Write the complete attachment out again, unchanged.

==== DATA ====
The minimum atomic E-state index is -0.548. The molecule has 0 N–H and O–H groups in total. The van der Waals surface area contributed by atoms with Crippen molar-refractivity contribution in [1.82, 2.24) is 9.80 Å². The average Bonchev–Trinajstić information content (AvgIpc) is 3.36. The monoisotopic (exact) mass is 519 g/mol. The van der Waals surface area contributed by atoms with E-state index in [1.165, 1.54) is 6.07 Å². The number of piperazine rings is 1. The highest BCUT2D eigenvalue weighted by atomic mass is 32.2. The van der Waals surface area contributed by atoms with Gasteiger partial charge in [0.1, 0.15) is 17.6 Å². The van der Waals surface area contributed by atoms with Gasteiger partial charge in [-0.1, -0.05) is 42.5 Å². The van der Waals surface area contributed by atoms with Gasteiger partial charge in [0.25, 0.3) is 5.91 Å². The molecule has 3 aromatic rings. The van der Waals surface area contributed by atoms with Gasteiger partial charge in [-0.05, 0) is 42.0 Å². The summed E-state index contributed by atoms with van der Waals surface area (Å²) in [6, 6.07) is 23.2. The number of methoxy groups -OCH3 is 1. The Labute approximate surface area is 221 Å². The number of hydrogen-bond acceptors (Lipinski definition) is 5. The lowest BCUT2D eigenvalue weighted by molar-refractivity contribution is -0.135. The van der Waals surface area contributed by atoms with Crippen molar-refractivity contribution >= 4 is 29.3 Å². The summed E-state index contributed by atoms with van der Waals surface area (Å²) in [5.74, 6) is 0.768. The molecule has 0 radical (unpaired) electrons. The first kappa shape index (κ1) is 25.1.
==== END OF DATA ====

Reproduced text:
The minimum atomic E-state index is -0.548. The molecule has 0 N–H and O–H groups in total. The van der Waals surface area contributed by atoms with Crippen molar-refractivity contribution in [1.82, 2.24) is 9.80 Å². The average Bonchev–Trinajstić information content (AvgIpc) is 3.36. The monoisotopic (exact) mass is 519 g/mol. The van der Waals surface area contributed by atoms with E-state index in [1.165, 1.54) is 6.07 Å². The number of piperazine rings is 1. The highest BCUT2D eigenvalue weighted by atomic mass is 32.2. The van der Waals surface area contributed by atoms with Gasteiger partial charge in [0.1, 0.15) is 17.6 Å². The van der Waals surface area contributed by atoms with Gasteiger partial charge in [-0.1, -0.05) is 42.5 Å². The van der Waals surface area contributed by atoms with Gasteiger partial charge in [0.25, 0.3) is 5.91 Å². The molecule has 3 aromatic rings. The van der Waals surface area contributed by atoms with Gasteiger partial charge in [-0.05, 0) is 42.0 Å². The summed E-state index contributed by atoms with van der Waals surface area (Å²) in [6, 6.07) is 23.2. The number of methoxy groups -OCH3 is 1. The Labute approximate surface area is 221 Å². The number of hydrogen-bond acceptors (Lipinski definition) is 5. The lowest BCUT2D eigenvalue weighted by molar-refractivity contribution is -0.135. The van der Waals surface area contributed by atoms with Crippen molar-refractivity contribution >= 4 is 29.3 Å². The summed E-state index contributed by atoms with van der Waals surface area (Å²) in [5.74, 6) is 0.768. The molecule has 0 radical (unpaired) electrons. The first kappa shape index (κ1) is 25.1.